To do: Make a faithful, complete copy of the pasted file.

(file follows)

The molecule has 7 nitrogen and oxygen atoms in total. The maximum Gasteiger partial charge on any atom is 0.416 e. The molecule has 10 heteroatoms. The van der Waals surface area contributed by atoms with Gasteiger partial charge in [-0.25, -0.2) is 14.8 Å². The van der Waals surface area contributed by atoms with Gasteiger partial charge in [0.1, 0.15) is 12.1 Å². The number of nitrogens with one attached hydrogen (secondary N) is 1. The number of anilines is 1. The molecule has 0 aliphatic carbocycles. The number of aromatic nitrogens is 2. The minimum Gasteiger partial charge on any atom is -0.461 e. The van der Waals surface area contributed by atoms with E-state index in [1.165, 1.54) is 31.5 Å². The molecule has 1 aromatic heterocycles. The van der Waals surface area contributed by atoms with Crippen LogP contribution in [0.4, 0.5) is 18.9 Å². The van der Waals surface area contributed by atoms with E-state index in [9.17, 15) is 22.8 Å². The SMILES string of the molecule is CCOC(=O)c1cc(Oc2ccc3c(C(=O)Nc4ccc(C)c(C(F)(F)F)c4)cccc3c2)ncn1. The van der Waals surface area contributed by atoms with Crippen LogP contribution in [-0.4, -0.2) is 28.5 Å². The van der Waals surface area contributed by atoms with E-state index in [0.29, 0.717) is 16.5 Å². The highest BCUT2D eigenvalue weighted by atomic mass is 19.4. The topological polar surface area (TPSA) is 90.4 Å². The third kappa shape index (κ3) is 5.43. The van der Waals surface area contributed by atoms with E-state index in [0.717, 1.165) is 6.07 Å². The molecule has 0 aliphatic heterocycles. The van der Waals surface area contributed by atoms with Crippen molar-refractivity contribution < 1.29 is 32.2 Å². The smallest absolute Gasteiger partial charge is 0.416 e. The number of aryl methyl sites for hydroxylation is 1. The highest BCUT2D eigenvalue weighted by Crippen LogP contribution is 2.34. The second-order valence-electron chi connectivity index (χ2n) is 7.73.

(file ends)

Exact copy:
The molecule has 7 nitrogen and oxygen atoms in total. The maximum Gasteiger partial charge on any atom is 0.416 e. The molecule has 10 heteroatoms. The van der Waals surface area contributed by atoms with Gasteiger partial charge in [-0.25, -0.2) is 14.8 Å². The van der Waals surface area contributed by atoms with Gasteiger partial charge in [0.1, 0.15) is 12.1 Å². The number of nitrogens with one attached hydrogen (secondary N) is 1. The number of anilines is 1. The molecule has 0 aliphatic carbocycles. The number of aromatic nitrogens is 2. The minimum Gasteiger partial charge on any atom is -0.461 e. The van der Waals surface area contributed by atoms with E-state index in [1.165, 1.54) is 31.5 Å². The molecule has 1 aromatic heterocycles. The van der Waals surface area contributed by atoms with Crippen LogP contribution in [0.4, 0.5) is 18.9 Å². The van der Waals surface area contributed by atoms with E-state index in [9.17, 15) is 22.8 Å². The SMILES string of the molecule is CCOC(=O)c1cc(Oc2ccc3c(C(=O)Nc4ccc(C)c(C(F)(F)F)c4)cccc3c2)ncn1. The van der Waals surface area contributed by atoms with Crippen LogP contribution in [-0.4, -0.2) is 28.5 Å². The van der Waals surface area contributed by atoms with E-state index in [0.29, 0.717) is 16.5 Å². The highest BCUT2D eigenvalue weighted by atomic mass is 19.4. The topological polar surface area (TPSA) is 90.4 Å². The third kappa shape index (κ3) is 5.43. The van der Waals surface area contributed by atoms with E-state index in [0.717, 1.165) is 6.07 Å². The molecule has 0 aliphatic heterocycles. The van der Waals surface area contributed by atoms with Crippen molar-refractivity contribution < 1.29 is 32.2 Å². The smallest absolute Gasteiger partial charge is 0.416 e. The number of aryl methyl sites for hydroxylation is 1. The highest BCUT2D eigenvalue weighted by Crippen LogP contribution is 2.34. The second-order valence-electron chi connectivity index (χ2n) is 7.73.